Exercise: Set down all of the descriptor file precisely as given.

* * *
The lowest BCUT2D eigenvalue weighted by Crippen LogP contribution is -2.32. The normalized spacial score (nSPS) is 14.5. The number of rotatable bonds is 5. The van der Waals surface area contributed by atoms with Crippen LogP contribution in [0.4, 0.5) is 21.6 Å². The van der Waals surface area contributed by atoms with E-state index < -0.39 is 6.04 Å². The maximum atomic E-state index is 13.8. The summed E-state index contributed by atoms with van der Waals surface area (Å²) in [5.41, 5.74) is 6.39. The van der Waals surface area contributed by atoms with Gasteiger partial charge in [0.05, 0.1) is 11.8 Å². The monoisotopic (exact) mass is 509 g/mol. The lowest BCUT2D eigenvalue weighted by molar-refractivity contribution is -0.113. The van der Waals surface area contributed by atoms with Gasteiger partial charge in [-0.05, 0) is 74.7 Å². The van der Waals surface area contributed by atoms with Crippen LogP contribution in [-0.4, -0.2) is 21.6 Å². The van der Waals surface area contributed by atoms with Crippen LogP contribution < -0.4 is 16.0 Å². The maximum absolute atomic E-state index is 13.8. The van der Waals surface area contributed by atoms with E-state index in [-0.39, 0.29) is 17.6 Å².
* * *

The lowest BCUT2D eigenvalue weighted by Crippen LogP contribution is -2.32. The normalized spacial score (nSPS) is 14.5. The number of rotatable bonds is 5. The van der Waals surface area contributed by atoms with Crippen LogP contribution in [0.4, 0.5) is 21.6 Å². The van der Waals surface area contributed by atoms with E-state index < -0.39 is 6.04 Å². The maximum atomic E-state index is 13.8. The summed E-state index contributed by atoms with van der Waals surface area (Å²) in [5.41, 5.74) is 6.39. The van der Waals surface area contributed by atoms with Gasteiger partial charge in [0.05, 0.1) is 11.8 Å². The monoisotopic (exact) mass is 509 g/mol. The lowest BCUT2D eigenvalue weighted by molar-refractivity contribution is -0.113. The van der Waals surface area contributed by atoms with Gasteiger partial charge in [-0.05, 0) is 74.7 Å². The van der Waals surface area contributed by atoms with Crippen LogP contribution in [-0.4, -0.2) is 21.6 Å². The van der Waals surface area contributed by atoms with Crippen LogP contribution < -0.4 is 16.0 Å². The maximum absolute atomic E-state index is 13.8. The van der Waals surface area contributed by atoms with E-state index in [-0.39, 0.29) is 17.6 Å².